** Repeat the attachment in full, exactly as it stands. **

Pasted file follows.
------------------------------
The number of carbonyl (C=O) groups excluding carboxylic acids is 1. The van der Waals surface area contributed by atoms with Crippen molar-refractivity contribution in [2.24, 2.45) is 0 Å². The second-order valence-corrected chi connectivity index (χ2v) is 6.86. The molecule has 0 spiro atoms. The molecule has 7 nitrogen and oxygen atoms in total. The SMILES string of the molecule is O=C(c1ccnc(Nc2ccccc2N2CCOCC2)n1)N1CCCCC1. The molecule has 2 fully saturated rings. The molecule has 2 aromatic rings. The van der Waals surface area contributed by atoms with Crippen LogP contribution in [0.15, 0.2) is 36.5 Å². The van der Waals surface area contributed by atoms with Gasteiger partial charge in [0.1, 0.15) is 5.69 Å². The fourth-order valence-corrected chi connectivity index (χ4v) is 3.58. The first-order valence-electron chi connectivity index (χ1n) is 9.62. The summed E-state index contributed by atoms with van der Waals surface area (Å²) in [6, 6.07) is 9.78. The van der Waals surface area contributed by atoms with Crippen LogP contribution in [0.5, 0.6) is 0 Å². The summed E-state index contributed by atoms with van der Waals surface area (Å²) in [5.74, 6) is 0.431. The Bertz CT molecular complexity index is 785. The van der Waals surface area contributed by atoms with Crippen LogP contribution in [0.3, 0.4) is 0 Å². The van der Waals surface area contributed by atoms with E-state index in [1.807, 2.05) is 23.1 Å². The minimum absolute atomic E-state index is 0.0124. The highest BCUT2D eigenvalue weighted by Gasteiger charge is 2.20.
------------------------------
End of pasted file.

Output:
The number of carbonyl (C=O) groups excluding carboxylic acids is 1. The van der Waals surface area contributed by atoms with Crippen molar-refractivity contribution in [2.24, 2.45) is 0 Å². The second-order valence-corrected chi connectivity index (χ2v) is 6.86. The molecule has 0 spiro atoms. The molecule has 7 nitrogen and oxygen atoms in total. The SMILES string of the molecule is O=C(c1ccnc(Nc2ccccc2N2CCOCC2)n1)N1CCCCC1. The molecule has 2 fully saturated rings. The molecule has 2 aromatic rings. The van der Waals surface area contributed by atoms with Crippen LogP contribution in [0.15, 0.2) is 36.5 Å². The van der Waals surface area contributed by atoms with Gasteiger partial charge in [0.1, 0.15) is 5.69 Å². The fourth-order valence-corrected chi connectivity index (χ4v) is 3.58. The first-order valence-electron chi connectivity index (χ1n) is 9.62. The summed E-state index contributed by atoms with van der Waals surface area (Å²) in [6, 6.07) is 9.78. The van der Waals surface area contributed by atoms with Crippen LogP contribution in [0.5, 0.6) is 0 Å². The summed E-state index contributed by atoms with van der Waals surface area (Å²) in [5.74, 6) is 0.431. The Bertz CT molecular complexity index is 785. The van der Waals surface area contributed by atoms with Crippen LogP contribution in [0.3, 0.4) is 0 Å². The van der Waals surface area contributed by atoms with E-state index in [1.807, 2.05) is 23.1 Å². The minimum absolute atomic E-state index is 0.0124. The highest BCUT2D eigenvalue weighted by Gasteiger charge is 2.20.